In Kenya the (Kenya Agriculture Research Institute (KARI), 2012) highlights seeds of drought-tolerant crop varieties are being produced and promoted by its seed unit, while studies are underway on improving the productivity of livestock such as camels, indigenous chickens, small ruminants, bees, and guinea fowl . Other proposals aimed at reducing the vulnerability of farmers and pastoralists include developing special livestock insurance plans, the breeding of animals that adapt well to climatic vagaries, regular vaccination campaigns, and the promotion of economic livelihood diversification especially by pastoralists (Government of Kenya, 2010).
According to (World Radio for Environment (WREN), 2010) two innovative insurance projects are underway. KilimoSalama (“safe farming” in Swahili) is an insurance plan that protects farmers‟ investments in seeds, fertilizers, and other inputs. Piloted in 2009, the plan pays when experts monitoring local weather conditions and rainfall determine that crops have died. Some practices that farmers are adopting to cope with climate change include diversifying both crops and farming practices, such as the adoption of fish farming, kitchen gardening, hay stacking, and bio-intensive agriculture (Participatory Ecological Land Use Management Association Kenya (PELUM-K), 2010).
Farmers are supported in these and other practices, such as tree planting in both com-munal and private landholdings, by government ministries, private sector initiatives, and many Non-Governmental Organizations.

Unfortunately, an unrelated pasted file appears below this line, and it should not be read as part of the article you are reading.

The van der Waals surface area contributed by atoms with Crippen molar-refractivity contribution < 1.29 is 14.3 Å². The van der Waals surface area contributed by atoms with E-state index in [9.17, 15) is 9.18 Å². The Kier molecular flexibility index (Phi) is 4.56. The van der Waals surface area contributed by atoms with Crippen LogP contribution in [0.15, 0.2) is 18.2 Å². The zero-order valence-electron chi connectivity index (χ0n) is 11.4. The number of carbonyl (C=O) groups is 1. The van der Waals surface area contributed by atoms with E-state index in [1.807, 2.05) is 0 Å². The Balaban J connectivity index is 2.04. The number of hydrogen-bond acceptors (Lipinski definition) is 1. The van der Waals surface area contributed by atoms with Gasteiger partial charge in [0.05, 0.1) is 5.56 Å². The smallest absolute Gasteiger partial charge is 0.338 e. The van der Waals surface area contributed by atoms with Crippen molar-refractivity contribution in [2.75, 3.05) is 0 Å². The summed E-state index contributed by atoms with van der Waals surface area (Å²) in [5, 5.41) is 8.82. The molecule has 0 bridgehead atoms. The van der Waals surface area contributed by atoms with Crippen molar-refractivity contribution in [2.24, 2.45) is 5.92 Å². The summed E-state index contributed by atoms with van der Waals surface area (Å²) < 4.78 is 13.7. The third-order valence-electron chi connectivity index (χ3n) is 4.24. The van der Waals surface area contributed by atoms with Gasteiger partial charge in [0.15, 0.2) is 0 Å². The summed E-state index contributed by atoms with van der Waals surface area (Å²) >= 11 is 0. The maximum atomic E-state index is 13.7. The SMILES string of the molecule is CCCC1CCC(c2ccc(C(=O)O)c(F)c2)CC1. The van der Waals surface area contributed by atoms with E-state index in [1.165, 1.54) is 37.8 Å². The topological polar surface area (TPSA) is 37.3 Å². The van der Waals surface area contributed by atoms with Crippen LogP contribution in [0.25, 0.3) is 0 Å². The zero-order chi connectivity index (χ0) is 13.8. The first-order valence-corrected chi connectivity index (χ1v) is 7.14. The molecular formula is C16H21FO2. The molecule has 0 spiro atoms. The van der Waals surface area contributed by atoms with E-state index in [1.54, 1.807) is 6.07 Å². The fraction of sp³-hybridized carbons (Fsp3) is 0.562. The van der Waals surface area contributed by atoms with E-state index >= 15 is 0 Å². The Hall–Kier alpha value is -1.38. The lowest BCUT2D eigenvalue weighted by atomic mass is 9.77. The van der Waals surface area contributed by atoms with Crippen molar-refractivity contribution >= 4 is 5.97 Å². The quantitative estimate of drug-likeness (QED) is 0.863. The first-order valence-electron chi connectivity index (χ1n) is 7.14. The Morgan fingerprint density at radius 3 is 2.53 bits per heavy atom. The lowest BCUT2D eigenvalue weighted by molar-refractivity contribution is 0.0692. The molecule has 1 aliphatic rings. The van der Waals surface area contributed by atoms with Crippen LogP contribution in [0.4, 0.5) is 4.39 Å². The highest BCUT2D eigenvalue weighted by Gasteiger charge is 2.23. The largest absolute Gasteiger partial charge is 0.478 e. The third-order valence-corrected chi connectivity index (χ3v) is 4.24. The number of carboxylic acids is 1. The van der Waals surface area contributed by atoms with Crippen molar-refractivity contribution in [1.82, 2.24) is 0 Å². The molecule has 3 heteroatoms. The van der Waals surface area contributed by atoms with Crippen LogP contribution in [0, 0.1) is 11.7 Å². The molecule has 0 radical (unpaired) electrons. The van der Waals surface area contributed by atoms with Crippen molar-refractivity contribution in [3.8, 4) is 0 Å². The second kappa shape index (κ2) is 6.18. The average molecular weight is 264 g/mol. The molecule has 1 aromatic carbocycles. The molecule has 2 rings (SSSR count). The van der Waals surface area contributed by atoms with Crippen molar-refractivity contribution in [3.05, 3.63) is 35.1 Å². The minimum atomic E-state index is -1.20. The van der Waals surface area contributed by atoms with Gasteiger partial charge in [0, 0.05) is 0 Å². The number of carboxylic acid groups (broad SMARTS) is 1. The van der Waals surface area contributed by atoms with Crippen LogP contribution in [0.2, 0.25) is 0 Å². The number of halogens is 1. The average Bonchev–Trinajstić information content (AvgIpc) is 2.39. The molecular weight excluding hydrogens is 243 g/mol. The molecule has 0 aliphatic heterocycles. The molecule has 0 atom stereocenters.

At the policy level, the (Government of Kenya, 2010) recommends a number of interventions to help adapt to and mitigate the impacts of climate change. Investment in early warning systems as well as in the construction of water harvesting dams and food storage facilities is proposed.
National Environment Management Authority [NEMA] (2007) states that agricultural practice options include the promotion of underutilized crops that are drought- and salt tolerant and pest- and disease resistant, such as millet and cassava, as well as the protection of the natural resource base through soil and water conservation efforts such as the promotion of conservation agriculture.
b. Factors Inhibiting Adaptation
According to a study done by Fatuase (2013) the major barriers identified were inadequate funds (89.6%), inadequate information (64.4%), shortage of labor (41.5%), shortage of land (34.1%), inadequate technology know how (29.6%) and others (23%).
Best farming methods
a. Mixed farming
Mixed farming exists in many forms depending on external and internal factors. External factors are weather patterns, market prices, political stability, technological developments, etc. Internal factors relate to local soil characteristics, composition of the family and farmers’ ingenuity (Environmental Protection Agency (EPA), 2013). Farmers can decide to opt for mixed enterprises when they want to save resources by interchanging them on the farm – because these permit wider crop rotations and thus reduce dependence on chemicals, because they consider mixed systems closer to nature, or because they allow diversification for better risk management.
There is wide variation in mixed systems. Even pastoralists practice a form of mixed farming since their livelihood depends on the management of different feed resources and animal species. At a higher level, a region can consist of individual specialized farms and service systems that together act as a mixed system. Other forms of mixed farming include cultivation of different crops on the same field, such as millet and cowpea or millet and sorghum, or several varieties of the same crop with different life cycles, which uses space more efficiently and spreads risks more uniformly.